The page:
If Tolkien had left it at that, I doubt Lobelia would be getting her own entry here – and I very much doubt I’d have chosen “Lobelia” as my username when I first signed up to a Lord of the Rings discussion board at the age of fifteen. (Come on. It’s better than “IluvLegolas2000”, or whatever). But when put to the test during the scouring of the Shire, Lobelia shows what she’s really made of. She unfurls, like that anachronistic umbrella of hers, and in the process becomes far less of a caricature and much more sympathetic. For all her snobbery, she has a spine of steel and a strong sense of right and wrong (spoon-swiping aside). Taking on Sharkey’s goons with her trusty umbrella is as brave, in the smaller arena of the Shire, as Eowyn facing down the Witch-King on the field of Pelennor, or Arwen fearlessly embroidering Aragorn’s banner in her comfy chambers at Rivendell*.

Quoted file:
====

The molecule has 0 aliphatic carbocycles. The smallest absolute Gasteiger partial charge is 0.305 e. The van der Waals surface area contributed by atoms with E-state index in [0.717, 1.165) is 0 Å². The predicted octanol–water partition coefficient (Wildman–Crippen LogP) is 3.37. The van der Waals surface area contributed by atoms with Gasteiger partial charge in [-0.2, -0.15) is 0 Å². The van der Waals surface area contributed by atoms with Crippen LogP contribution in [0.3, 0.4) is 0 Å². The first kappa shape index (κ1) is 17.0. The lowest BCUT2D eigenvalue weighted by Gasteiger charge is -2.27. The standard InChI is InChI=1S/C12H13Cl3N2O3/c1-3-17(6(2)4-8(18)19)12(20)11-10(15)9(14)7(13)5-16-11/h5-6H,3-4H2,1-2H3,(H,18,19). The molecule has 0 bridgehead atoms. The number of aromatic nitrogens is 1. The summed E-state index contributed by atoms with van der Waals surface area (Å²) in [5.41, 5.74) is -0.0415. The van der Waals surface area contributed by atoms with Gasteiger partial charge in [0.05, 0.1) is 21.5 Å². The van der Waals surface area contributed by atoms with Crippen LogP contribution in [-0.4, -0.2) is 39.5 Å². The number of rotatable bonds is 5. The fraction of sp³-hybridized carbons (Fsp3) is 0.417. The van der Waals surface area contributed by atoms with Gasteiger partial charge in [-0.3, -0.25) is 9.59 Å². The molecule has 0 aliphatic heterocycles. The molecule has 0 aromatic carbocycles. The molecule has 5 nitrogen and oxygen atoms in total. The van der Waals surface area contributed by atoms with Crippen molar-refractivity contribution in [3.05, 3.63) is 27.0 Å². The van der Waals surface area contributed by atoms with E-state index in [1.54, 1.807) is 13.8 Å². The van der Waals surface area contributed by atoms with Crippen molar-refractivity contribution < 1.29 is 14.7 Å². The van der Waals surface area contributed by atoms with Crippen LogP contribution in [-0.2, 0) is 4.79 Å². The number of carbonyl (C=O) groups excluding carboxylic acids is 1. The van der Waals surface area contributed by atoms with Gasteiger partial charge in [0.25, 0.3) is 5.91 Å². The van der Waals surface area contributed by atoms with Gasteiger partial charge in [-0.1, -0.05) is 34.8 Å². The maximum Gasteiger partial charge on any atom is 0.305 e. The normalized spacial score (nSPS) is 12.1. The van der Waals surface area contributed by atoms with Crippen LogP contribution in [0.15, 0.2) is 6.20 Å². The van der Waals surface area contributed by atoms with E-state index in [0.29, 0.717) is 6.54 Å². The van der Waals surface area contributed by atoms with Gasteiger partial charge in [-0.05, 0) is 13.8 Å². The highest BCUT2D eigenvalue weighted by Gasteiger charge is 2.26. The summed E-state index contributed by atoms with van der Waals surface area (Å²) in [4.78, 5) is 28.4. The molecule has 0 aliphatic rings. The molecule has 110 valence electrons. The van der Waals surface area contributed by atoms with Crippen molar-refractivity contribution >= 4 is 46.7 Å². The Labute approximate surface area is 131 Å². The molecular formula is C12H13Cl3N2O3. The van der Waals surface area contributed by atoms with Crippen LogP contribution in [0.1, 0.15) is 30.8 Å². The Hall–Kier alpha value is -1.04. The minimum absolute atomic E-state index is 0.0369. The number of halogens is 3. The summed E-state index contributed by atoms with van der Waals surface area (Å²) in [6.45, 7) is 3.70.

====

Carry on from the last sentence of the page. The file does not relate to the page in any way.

And she shows spirit right to the end. In the penultimate chapter of “The Return of the King”, we see her hobbling out of the Lockholes on her own two feet, still clutching her umbrella, despite being over a hundred years old. In the end, Tolkien even allows her a bit of pathos. In her final appearance in the story, as she drives off after being freed from prison, Lobelia is in tears – not just because of the grisly death of her son Lotho (of whom she was clearly very fond), but also because she had never in her life been popular before. And when she dies shortly afterwards, she leaves all of her money to her once-detested nephew Frodo, to help our poor hobbits left homeless by the troubles.

In the end, Lobelia reminds me of no-one so much as the Dowager Countess of “Downton Abbey” fame, splendidly played by Maggie Smith. Prickly for sure, and a horrendous snob in thrall to a set of values in which I have no sympathy at all – in short, not somebody I would ever want to sit down to dinner (or afternoon tea) with. But in a tight spot, it’s clear that that underneath that unsympathetic exterior there’s a core of firmness and decency – in short, she’s someone you could count on in a pinch.

*Obviously a joke.